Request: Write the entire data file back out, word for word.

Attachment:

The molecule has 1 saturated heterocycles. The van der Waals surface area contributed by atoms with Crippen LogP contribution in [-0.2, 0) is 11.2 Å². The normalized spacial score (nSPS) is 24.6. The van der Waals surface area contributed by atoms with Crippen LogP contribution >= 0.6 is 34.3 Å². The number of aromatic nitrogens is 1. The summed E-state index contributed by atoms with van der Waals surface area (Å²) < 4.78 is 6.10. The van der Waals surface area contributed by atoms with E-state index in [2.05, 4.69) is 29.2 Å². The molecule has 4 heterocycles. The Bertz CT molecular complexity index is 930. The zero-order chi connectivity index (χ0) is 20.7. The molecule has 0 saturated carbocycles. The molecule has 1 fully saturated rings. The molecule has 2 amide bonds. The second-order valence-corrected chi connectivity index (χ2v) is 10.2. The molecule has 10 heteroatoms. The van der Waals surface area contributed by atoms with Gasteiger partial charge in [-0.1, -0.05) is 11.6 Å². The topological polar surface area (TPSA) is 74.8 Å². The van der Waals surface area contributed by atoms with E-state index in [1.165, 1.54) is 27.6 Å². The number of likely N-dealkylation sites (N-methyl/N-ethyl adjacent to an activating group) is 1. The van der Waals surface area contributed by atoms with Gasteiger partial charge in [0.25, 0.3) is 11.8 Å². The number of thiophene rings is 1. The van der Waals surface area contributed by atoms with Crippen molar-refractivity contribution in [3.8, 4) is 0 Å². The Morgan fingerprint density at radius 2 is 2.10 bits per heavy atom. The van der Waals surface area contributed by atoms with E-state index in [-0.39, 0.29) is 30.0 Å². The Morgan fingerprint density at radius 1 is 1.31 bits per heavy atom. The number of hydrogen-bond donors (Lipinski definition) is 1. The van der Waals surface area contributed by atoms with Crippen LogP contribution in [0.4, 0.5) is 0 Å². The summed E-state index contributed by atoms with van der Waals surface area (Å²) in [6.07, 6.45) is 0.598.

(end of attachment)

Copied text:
The molecule has 1 saturated heterocycles. The van der Waals surface area contributed by atoms with Crippen LogP contribution in [-0.2, 0) is 11.2 Å². The normalized spacial score (nSPS) is 24.6. The van der Waals surface area contributed by atoms with Crippen LogP contribution >= 0.6 is 34.3 Å². The number of aromatic nitrogens is 1. The summed E-state index contributed by atoms with van der Waals surface area (Å²) < 4.78 is 6.10. The van der Waals surface area contributed by atoms with E-state index in [2.05, 4.69) is 29.2 Å². The molecule has 4 heterocycles. The Bertz CT molecular complexity index is 930. The zero-order chi connectivity index (χ0) is 20.7. The molecule has 0 saturated carbocycles. The molecule has 1 fully saturated rings. The molecule has 2 amide bonds. The second-order valence-corrected chi connectivity index (χ2v) is 10.2. The molecule has 10 heteroatoms. The van der Waals surface area contributed by atoms with Gasteiger partial charge in [-0.1, -0.05) is 11.6 Å². The topological polar surface area (TPSA) is 74.8 Å². The van der Waals surface area contributed by atoms with E-state index in [1.165, 1.54) is 27.6 Å². The number of likely N-dealkylation sites (N-methyl/N-ethyl adjacent to an activating group) is 1. The van der Waals surface area contributed by atoms with Gasteiger partial charge in [0.25, 0.3) is 11.8 Å². The number of thiophene rings is 1. The van der Waals surface area contributed by atoms with Crippen molar-refractivity contribution in [3.8, 4) is 0 Å². The Morgan fingerprint density at radius 2 is 2.10 bits per heavy atom. The van der Waals surface area contributed by atoms with E-state index in [-0.39, 0.29) is 30.0 Å². The Morgan fingerprint density at radius 1 is 1.31 bits per heavy atom. The number of hydrogen-bond donors (Lipinski definition) is 1. The van der Waals surface area contributed by atoms with Crippen LogP contribution in [0.4, 0.5) is 0 Å². The summed E-state index contributed by atoms with van der Waals surface area (Å²) in [6.07, 6.45) is 0.598.